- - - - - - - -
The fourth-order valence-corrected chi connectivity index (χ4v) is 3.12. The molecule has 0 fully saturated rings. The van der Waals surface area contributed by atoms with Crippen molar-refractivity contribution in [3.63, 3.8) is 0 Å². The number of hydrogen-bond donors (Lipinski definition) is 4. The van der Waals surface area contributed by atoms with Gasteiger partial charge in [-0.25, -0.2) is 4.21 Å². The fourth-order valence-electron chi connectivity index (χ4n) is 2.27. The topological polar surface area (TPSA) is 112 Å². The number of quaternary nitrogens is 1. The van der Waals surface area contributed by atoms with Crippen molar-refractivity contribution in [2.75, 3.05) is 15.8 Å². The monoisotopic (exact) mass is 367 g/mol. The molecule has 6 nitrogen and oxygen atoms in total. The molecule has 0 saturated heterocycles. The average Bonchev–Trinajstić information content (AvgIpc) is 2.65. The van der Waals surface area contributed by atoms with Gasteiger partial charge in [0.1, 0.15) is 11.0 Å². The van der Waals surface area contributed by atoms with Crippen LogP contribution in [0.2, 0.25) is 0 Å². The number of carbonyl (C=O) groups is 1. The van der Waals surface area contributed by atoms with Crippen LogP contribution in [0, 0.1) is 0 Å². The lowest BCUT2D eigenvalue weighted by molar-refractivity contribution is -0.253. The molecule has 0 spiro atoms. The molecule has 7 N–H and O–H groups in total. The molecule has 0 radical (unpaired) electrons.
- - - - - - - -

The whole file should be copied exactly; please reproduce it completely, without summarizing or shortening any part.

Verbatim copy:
The fourth-order valence-corrected chi connectivity index (χ4v) is 3.12. The molecule has 0 fully saturated rings. The van der Waals surface area contributed by atoms with Crippen molar-refractivity contribution in [3.63, 3.8) is 0 Å². The number of hydrogen-bond donors (Lipinski definition) is 4. The van der Waals surface area contributed by atoms with Gasteiger partial charge in [-0.25, -0.2) is 4.21 Å². The fourth-order valence-electron chi connectivity index (χ4n) is 2.27. The topological polar surface area (TPSA) is 112 Å². The number of quaternary nitrogens is 1. The van der Waals surface area contributed by atoms with Crippen molar-refractivity contribution in [2.75, 3.05) is 15.8 Å². The monoisotopic (exact) mass is 367 g/mol. The molecule has 6 nitrogen and oxygen atoms in total. The molecule has 0 saturated heterocycles. The average Bonchev–Trinajstić information content (AvgIpc) is 2.65. The van der Waals surface area contributed by atoms with Gasteiger partial charge in [0.1, 0.15) is 11.0 Å². The van der Waals surface area contributed by atoms with Crippen LogP contribution in [0.2, 0.25) is 0 Å². The number of carbonyl (C=O) groups is 1. The van der Waals surface area contributed by atoms with Crippen LogP contribution in [0, 0.1) is 0 Å². The lowest BCUT2D eigenvalue weighted by molar-refractivity contribution is -0.253. The molecule has 0 spiro atoms. The molecule has 7 N–H and O–H groups in total. The molecule has 0 radical (unpaired) electrons.